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Fig.1. International Corner, North of Poperinghe on the N321. The resting spot for the 104 MCG. By Paul Reed.
Our rest spot was International Corner, some seven or eight miles back from Passchendeale.
Fig.2. ‘International Corner’ is on the N321 east of the Abbey of St. Sixtus which is marked here. This is where J A Wilson MM of the Machine Gun Corps rested when out of the line during the Third Battle of Ypres, 1917
(This action takes between International Corner, the communications trenches across the Yser Carnal torwards Pilkem, Langermarke, Poelcappelle and Houthulst Forest)
“We used to get a daily paper. It was in the Daily Mail that an attack by the enemy had been frustrated, or words to that effect … ‘Enemy driven back with heavy casualties’. It was all lies. We knew because we just happened to know what had happened’.
I played football once at right-back against the trench mortar battery. It was during the winter and the ground was all icy. I went down on one knee and gashed it badly on a lump of ice.
‘We were called in from rest at one time to give support to the Canadians who were attacking Pilkem Ridge’. (Clearly the MCG were a peripatetic group who would be called in as and where required. This may have been around the 26th October as the 3rd Canadian Division moved toward Passchendaele. The Battle of Pilckem Ridge was earlier, 31st July to 2nd August).
We carried in ammunition, there were 250 rounds in a tin box.
When you were out of the line for a bit rest you could always bet your boots on a good Salvation Army tent.
They give you writing paper and all the rest of it. You couldn’t write letters without them being checked. I don’t know what we would have done without them, they were excellent. I always give them something when they come to the door.
There were rats on the Yser-Ypres canal bank at Boesinghe, that was real fun.
This was around November. There were all these holes; we’d bung them up with sods of earth and stick some cordite in the last one, slam some more turfs over it and wait for them to go off. You’d think the whole bank-side was ablaze and the rats. We’d try and hit them with bayonets and spades. They’d be down into the water and this little terrier which belonged to the cook would go in after them.
We tried to shoot fish with a gun.
We never got them. Someone would throw in a Mills Bomb, what we called a pineapple or just a ‘bomb.’ They’re called hand-grenades now.
Lice were a menace.
Get too close to the brazier in your dug out and you’d start itching. We used to do all sorts to try and get rid of them. If you took a candle and ran it along the seams you could burn them out. I remember once, it was in the middle of winter, I had a chance to give my shirt a clean – you only had the one. I hung it outside on a bit of line over night.
The next morning, you bugs, despite the frost the lice were still alive.
Jerry was marvellous with these dug-outs.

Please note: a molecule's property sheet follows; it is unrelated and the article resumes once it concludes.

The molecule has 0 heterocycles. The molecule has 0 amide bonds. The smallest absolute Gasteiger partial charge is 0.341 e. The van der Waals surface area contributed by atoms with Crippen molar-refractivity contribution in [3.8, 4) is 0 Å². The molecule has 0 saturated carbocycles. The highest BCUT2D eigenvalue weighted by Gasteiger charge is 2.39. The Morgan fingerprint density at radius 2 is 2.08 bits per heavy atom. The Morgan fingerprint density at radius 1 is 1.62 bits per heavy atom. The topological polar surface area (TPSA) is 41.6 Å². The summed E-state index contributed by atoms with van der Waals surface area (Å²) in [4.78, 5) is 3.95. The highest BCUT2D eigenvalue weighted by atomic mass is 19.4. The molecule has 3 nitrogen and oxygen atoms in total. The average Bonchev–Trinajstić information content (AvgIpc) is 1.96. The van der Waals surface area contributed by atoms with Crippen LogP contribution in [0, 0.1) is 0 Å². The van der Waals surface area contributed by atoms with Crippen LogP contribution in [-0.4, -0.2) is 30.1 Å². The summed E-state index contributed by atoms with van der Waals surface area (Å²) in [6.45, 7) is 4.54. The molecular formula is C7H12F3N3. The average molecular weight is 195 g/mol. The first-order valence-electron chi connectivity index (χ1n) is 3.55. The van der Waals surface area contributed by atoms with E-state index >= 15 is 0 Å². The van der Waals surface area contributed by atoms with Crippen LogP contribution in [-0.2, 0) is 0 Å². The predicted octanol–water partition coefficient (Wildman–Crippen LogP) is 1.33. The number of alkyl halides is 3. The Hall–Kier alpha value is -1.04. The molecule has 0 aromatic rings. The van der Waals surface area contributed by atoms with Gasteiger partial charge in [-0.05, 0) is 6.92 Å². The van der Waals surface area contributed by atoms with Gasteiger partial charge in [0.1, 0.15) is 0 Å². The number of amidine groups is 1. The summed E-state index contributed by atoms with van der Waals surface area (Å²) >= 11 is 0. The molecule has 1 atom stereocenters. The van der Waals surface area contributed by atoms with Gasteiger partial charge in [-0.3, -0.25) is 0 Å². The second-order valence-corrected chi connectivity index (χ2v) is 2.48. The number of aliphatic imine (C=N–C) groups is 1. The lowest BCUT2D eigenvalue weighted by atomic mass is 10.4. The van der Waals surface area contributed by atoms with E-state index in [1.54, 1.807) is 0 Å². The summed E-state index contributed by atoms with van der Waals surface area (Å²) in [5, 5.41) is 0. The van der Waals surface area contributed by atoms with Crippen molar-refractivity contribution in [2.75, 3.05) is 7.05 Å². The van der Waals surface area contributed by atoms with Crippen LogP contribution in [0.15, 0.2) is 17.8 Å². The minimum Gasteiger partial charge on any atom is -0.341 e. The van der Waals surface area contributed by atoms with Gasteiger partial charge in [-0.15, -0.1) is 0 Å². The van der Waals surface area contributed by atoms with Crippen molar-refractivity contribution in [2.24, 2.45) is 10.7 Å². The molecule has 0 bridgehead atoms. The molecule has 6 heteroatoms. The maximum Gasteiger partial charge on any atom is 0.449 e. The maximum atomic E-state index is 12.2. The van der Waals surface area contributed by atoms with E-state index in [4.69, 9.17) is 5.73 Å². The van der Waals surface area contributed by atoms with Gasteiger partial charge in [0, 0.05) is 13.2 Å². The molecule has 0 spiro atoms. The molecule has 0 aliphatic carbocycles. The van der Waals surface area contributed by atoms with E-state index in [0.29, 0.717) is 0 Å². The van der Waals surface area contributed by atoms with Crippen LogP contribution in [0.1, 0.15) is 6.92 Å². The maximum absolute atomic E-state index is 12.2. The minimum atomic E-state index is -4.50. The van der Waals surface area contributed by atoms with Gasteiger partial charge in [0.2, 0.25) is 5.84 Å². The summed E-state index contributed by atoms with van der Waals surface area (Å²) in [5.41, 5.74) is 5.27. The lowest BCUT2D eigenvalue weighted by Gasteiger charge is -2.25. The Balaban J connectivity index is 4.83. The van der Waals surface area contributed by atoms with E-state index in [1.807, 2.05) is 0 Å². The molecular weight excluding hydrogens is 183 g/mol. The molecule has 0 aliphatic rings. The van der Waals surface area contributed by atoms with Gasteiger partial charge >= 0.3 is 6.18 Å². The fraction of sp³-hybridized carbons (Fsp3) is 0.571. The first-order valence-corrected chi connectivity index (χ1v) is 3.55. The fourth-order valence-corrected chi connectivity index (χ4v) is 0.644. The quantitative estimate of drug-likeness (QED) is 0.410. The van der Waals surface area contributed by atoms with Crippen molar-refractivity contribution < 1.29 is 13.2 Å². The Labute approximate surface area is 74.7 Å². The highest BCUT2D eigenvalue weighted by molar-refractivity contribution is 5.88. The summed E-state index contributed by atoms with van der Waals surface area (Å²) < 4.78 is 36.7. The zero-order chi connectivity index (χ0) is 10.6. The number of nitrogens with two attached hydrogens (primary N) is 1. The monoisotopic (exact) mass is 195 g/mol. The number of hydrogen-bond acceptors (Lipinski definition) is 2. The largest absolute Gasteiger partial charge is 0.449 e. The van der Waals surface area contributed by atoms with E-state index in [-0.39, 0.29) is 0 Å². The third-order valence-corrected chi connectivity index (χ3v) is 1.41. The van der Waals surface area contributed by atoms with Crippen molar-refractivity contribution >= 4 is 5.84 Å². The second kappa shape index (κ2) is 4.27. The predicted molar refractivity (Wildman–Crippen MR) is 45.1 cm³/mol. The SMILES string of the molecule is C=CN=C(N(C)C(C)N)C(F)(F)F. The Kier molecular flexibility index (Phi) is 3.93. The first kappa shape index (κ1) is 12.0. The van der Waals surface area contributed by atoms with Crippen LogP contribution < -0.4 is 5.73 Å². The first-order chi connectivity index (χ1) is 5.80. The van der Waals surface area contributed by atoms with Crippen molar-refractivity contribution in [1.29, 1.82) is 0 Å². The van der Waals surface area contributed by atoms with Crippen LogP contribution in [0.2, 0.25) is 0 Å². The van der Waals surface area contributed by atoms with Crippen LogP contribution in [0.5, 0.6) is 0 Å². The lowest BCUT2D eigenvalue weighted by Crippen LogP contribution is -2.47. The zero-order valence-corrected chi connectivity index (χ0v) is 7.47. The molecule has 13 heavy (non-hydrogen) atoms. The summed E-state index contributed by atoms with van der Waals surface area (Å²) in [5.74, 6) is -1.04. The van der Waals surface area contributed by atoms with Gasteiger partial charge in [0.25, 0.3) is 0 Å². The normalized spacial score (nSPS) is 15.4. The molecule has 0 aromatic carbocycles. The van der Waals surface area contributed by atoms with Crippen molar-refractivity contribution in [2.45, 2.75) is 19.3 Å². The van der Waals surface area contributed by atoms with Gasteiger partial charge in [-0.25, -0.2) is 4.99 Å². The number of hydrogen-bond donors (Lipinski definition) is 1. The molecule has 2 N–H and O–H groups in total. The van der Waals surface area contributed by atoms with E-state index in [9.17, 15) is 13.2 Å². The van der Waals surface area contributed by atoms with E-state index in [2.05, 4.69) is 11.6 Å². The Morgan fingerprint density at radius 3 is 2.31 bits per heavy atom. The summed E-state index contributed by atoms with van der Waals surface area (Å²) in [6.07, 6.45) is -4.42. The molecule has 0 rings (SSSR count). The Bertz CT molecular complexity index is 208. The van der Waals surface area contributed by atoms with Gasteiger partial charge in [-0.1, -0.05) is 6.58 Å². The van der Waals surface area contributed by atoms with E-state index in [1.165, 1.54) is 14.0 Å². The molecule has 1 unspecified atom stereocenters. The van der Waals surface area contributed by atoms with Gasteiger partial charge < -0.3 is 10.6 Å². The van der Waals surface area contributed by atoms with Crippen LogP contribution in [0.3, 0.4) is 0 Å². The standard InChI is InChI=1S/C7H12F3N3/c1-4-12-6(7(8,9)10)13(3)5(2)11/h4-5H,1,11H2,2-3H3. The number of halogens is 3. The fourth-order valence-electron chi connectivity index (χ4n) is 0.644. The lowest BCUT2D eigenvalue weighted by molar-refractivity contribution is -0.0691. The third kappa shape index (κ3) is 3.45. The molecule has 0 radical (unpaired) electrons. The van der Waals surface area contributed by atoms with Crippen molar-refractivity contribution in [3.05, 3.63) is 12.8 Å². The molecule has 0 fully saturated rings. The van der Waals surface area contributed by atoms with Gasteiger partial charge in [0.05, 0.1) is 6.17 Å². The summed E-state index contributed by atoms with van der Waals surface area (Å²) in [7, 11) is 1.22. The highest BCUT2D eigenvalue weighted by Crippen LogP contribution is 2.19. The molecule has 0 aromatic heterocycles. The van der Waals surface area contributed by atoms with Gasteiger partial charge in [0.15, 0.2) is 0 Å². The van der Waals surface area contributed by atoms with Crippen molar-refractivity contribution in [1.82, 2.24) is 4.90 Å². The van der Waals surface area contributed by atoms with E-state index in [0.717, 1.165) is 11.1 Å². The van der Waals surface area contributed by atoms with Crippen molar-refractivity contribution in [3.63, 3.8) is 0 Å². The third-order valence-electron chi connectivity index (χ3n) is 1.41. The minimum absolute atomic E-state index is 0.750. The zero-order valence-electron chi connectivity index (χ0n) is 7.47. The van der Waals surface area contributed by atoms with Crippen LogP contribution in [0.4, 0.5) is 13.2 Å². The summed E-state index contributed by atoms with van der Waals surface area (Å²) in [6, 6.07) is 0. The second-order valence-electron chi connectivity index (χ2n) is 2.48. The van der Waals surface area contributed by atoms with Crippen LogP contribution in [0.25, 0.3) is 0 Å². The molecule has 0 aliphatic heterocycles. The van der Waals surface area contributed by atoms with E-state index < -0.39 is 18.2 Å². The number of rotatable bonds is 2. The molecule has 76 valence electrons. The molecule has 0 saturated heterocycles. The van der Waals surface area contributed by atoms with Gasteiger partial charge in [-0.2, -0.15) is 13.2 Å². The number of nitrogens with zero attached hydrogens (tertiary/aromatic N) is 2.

He used to make them with railway sleepers. As soon as the artillery lifted its barrage, up came Jerry from these heavily constructed dug outs. They’d never been touched. He’d be out with his machine guns and mow our lads down as they advanced. We lost 30,000 men in the first day of the Somme. We were warned about that at International Corner up in the Poelcapelle area.
With these trenches and dug-outs the war was static; there were sentries here and there.
There was this occasion when Jerry had come over in the dark, cut the barbed wire, crawled in and killed the sentry at one spot. It was fatal to have trenches running straight along, so they were zigzagged. Jerry got into these trenches and grabbed all these lads who were in the dugout quite unprepared. This young officer Lieutenant Munday and Sergeant Stones were doing the rounds touring the sentry posts on the forward line when they came along this trench and were suddenly confronted with Jerries. Before the Munday could do anything he was downed and the Sergeant ran away. That Sergeant was accused of desertion.
What would you have done?
I would have done the same. ‘He that runs away lives to fight another day.’
Jerry must have come over with pick-axe handles.
At his trial this Sergeant said he could do nothing about it. Munday was walking in front. He just ran back, along the trench, said he was looking for the company cook. It was plane common sense. Get out of there, there was nothing you could do but get a bayonet through the gut. We had a team in a SAP at that point. Our boys were questioned. Hadn’t they an inkling what was going on? I had been relieved from duty that night due to sickness and that Lance Sergeant Stones had volunteered to go forward in my place
The report in the Daily Mail was that the Scots had gone over and more or less repaid the debt.
It said that an attack by the enemy on our trenches at this spot had been frustrated – or words to that effect. ‘Enemy driven back with heavy casualties.’ It was all lies. We knew because we were there. It was bunk to keep the moral of the troops up elsewhere on the line or to keep everyone happy at home.
That Sergeant was shot for ‘shamelessly casting away arms.’
(Lance Corporal Peter Goggins and Lance Corporal John McDonald, both of the 19th D.L.I. Bathams were also shot on the 18th January as they failed to follow up the raid when required to do so. Stones was a 5ft 2inch, 23 year old miner from West Hartlepool who’d enlisted on 10 March 1915).
The officer in charge had to go up and make sure, to see you are dead and put a bullet through you.
That officer lived in Stockton. He was one of the Brothertons who were builders merchants – Foster-Brothertons in Thornaby.
The incident was brought up in Parliament years later by the Labour Government.
All this came out.
He should never have been shot.